Ifirmly believethat thekitchen isan incredible source of knowledge, and that you can’t genuinely understand something you love until you try constructing it yourself. If you love beer, these banalities yield a glorious thing.
Homebrewing is somethingof a national passion, but I’ve never delved into it, largely becausethere’s so much great beer producedby people who know what they’re doing. When homebrewers I know offera bottle, it often comes with a side of excuses explaining what they think went wrong and how the next batchwill be better. Brewers’ pride runs deep.
Still, I wanted to give homebrewing a shot, and theMidwest Supplies” Beer. Simply Beer .” starter kit seemed perfect for afirst-timer. The concept: Everything you need in one box so you can induce five gallons of brew, complete with instructions to make it simple, for only 50 bucks.
What could go wrong?
First , note that “everything” is somethingof a misnomer. $50 does not get you one key piece of equipment–a kettle in which to boil the wort that will become your beer. I had a big pot, but you if you don’t, Midwest offers one for $40. You don’t get bottles, either, so figure another $30 for empties unless you collect and clean your own.
Once I’d thoroughly read through the instructions and watched a few YouTube videos, brewing day ran instead smoothly. I experienced only a couple of problems, the worst of which was my five-gallon kettle wasn’t quite big enough. It simmered over onto my stovetop. I objective up brewing in two pots, side by side, which worked out fine.
Making beer is far less complex than stimulating wine( which I documented for WIREDin 2008 ), where technology can be a great friend. To ferment brew you simplyput it in a big plastic bucket with yeast, and, two weeks later, bottle the finished product. This is the messiest part of the operation, involving siphons and hoses and lots of spilling. After investing about two and a half hours on brewing day and another two and a half on bottling day, I aimed up with 45 bottles of pale ale. Ignore the cost of the pot( and the shipping ), and that comes to about $1.78 bottle. Future batches would of course be much more cost effective.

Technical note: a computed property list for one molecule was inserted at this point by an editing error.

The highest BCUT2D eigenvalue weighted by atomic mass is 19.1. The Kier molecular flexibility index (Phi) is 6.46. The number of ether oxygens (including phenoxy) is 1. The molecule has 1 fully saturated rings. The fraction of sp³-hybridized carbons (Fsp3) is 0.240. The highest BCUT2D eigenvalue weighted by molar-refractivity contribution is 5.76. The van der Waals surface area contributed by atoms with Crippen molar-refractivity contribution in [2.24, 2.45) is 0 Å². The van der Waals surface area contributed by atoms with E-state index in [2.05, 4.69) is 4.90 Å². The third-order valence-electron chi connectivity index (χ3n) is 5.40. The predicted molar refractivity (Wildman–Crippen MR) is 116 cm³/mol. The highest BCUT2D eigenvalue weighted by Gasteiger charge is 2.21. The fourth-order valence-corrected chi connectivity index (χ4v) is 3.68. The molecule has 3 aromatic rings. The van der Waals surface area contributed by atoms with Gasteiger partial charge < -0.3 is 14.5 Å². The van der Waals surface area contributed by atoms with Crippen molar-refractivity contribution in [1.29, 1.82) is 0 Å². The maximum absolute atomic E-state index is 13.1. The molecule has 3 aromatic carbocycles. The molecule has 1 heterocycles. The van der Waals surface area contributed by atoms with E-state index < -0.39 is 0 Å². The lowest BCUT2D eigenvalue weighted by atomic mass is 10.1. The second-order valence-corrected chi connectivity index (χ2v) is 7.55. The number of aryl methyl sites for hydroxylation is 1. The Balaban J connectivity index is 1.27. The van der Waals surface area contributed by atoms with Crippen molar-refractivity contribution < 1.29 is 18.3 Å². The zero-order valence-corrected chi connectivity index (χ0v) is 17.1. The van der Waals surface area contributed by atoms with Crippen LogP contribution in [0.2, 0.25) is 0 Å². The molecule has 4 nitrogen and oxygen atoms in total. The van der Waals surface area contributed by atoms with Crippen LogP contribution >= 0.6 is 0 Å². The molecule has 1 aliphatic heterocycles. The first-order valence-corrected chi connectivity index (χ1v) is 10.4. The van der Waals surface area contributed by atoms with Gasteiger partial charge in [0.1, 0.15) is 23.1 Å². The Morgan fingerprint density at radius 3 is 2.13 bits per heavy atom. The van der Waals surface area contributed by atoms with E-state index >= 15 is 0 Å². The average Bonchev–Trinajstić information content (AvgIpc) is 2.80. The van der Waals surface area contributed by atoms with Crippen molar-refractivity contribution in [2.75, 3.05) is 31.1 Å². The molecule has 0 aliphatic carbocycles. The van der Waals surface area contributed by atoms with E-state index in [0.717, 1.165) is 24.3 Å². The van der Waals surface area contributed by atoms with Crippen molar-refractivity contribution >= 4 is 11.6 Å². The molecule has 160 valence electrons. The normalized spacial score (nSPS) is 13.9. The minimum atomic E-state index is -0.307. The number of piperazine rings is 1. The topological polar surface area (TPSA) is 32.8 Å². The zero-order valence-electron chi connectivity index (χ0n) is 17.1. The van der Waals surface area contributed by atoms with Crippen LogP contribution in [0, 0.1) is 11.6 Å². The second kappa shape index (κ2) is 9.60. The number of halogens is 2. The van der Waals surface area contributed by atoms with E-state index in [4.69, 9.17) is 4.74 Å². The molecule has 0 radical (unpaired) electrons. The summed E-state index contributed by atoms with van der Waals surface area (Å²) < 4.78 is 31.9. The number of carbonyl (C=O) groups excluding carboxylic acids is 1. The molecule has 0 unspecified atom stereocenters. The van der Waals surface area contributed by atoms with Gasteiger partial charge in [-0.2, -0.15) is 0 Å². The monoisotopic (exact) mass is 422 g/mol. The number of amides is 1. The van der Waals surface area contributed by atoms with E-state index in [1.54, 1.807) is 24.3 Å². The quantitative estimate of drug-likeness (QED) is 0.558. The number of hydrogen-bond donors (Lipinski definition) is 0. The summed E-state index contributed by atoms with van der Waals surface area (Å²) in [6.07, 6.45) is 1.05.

I was wholly expecting to screw it all up, but a month after brewing day, I cracked open a bottle and detected it amazingly drinkable. The beer possesseda nice, foamy head( though this vanishes too quickly ), and aflavor, is coming from Cascade hops, familiar to any fan of, say, Sierra Nevada Pale Ale. It offered a pleasingbalance of malted and hops in the body, and afinish I foundquite bitter without being overwhelming. It’s hardly an earth-shattering ale, but it’s much better than Bud. I guess I’m a brewer now.
My primary issue is theincredibly sloppy instructions. In fact, the kit includes two sets of instructions, and they don’t always agree. How “optional” is secondary fermenting?( Given that you don’t get a secondary fermenting, pretty optional .) How does the included hydrometer work, and why do you need? What about the bottle filler? And how does the included packet of oxygen washing sanitizer work? Given how critical cleanliness is to beermaking, failing to include specific instructions for usingsanitizer is a crazy oversight.
Still, I seem to have stumbled through well enough( and Midwest’s on-call brewmaster is thereif you have questions ), but a revamp of the brewing instructions as a pictorial guidebook with much finer detail would go a long way toward ensuring you don’t screw up–and induce that month of waiting all the less stressful.
All told I’m quitehappy with the knowledge gained from the process and moderately impressed with the beer–even though now all I truly want is a Racer 5.
7/ 10 – Very good, though not quite great.